With the exception of "King John," the historical plays of "Shakespeare" extend consecutively from the reign of Richard II to that of Henry VIII with one gap and one gap only, namely, the play of Henry VII is omitted. "Shakespeare's," play of Richard III ends with the crowning of Henry VII by Lord Stanley, who plucks the crown from Richard's dead temples.
Francis Bacon wrote one historical work in prose: The Historie of the raigne of King Henry the Seventh, published in 1622. This history begins with the crowning of Henry VII on the battlefield by Lord Stanley, who finds the crown among the spoils, and this History ends at the point where Shakespeare takes it up again in the play of "Henry VIII."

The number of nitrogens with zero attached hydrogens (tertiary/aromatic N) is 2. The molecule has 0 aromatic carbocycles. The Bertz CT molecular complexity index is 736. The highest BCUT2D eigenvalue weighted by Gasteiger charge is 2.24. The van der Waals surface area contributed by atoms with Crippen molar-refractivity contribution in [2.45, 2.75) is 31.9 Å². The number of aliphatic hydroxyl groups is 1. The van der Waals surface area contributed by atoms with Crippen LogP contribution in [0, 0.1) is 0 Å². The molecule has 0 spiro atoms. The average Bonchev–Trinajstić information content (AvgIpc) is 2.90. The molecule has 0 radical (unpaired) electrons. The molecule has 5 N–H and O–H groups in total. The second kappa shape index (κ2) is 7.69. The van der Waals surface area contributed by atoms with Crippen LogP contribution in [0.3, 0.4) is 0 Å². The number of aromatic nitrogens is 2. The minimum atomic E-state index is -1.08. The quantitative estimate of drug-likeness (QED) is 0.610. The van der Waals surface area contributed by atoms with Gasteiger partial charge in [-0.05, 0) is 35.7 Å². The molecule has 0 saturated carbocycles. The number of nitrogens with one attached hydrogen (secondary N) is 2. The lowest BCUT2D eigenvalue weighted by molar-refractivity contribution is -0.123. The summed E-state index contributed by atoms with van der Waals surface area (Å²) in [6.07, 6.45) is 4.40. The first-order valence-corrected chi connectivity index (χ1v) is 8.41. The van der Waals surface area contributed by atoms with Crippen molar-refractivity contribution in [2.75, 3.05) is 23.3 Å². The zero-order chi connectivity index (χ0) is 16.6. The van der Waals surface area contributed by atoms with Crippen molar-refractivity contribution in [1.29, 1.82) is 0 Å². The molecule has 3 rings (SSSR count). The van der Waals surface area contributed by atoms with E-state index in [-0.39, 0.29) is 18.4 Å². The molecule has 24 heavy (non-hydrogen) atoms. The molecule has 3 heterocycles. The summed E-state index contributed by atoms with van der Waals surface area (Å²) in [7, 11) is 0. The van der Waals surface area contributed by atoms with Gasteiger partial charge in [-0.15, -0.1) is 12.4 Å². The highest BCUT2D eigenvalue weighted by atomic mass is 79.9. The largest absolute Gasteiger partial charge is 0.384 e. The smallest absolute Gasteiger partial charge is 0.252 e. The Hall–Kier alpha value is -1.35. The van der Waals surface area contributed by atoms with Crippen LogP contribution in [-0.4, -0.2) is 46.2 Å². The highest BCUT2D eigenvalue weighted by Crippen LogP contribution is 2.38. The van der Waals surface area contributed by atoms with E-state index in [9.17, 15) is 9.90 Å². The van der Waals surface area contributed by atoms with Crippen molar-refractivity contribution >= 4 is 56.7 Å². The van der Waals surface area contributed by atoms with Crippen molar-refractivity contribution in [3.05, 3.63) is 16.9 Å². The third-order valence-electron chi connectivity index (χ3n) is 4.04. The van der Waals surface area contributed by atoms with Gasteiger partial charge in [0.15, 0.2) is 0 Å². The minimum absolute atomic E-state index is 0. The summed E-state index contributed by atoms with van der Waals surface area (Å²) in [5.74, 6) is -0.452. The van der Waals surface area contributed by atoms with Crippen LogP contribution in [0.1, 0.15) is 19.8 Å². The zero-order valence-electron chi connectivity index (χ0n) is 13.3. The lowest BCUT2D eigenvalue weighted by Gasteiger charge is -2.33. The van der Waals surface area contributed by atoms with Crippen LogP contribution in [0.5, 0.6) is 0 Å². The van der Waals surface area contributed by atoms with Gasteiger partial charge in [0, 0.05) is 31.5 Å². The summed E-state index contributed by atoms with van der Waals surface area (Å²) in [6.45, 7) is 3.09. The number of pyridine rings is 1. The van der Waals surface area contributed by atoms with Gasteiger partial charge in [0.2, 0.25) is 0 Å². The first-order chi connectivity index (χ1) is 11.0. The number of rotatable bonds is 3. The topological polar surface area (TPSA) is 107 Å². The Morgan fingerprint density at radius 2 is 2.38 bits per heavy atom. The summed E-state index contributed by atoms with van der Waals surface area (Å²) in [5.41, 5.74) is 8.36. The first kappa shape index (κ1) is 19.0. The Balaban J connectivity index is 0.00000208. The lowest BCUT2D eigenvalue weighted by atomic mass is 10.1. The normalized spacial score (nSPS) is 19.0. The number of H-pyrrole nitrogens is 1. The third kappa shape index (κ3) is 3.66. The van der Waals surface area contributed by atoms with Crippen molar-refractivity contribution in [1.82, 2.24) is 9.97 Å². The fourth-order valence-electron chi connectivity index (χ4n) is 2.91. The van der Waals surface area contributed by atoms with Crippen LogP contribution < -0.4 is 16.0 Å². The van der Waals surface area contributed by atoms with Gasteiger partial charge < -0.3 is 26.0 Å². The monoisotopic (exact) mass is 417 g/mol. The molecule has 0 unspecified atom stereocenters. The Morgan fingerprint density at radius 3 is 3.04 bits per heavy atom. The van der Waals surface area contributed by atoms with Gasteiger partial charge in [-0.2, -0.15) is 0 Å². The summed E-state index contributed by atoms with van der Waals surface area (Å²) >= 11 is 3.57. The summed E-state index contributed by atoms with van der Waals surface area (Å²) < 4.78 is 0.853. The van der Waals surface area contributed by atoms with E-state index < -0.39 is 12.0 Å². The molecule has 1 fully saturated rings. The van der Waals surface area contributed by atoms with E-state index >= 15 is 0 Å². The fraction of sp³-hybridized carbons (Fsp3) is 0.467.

Is it a coincidence that Bacon wrote a History of Henry VII in prose, beginning at the exact point where "Shakespeare" left off in Richard III and leaving off at the exact point where "Shakespeare" begins again in "Henry VIII?"
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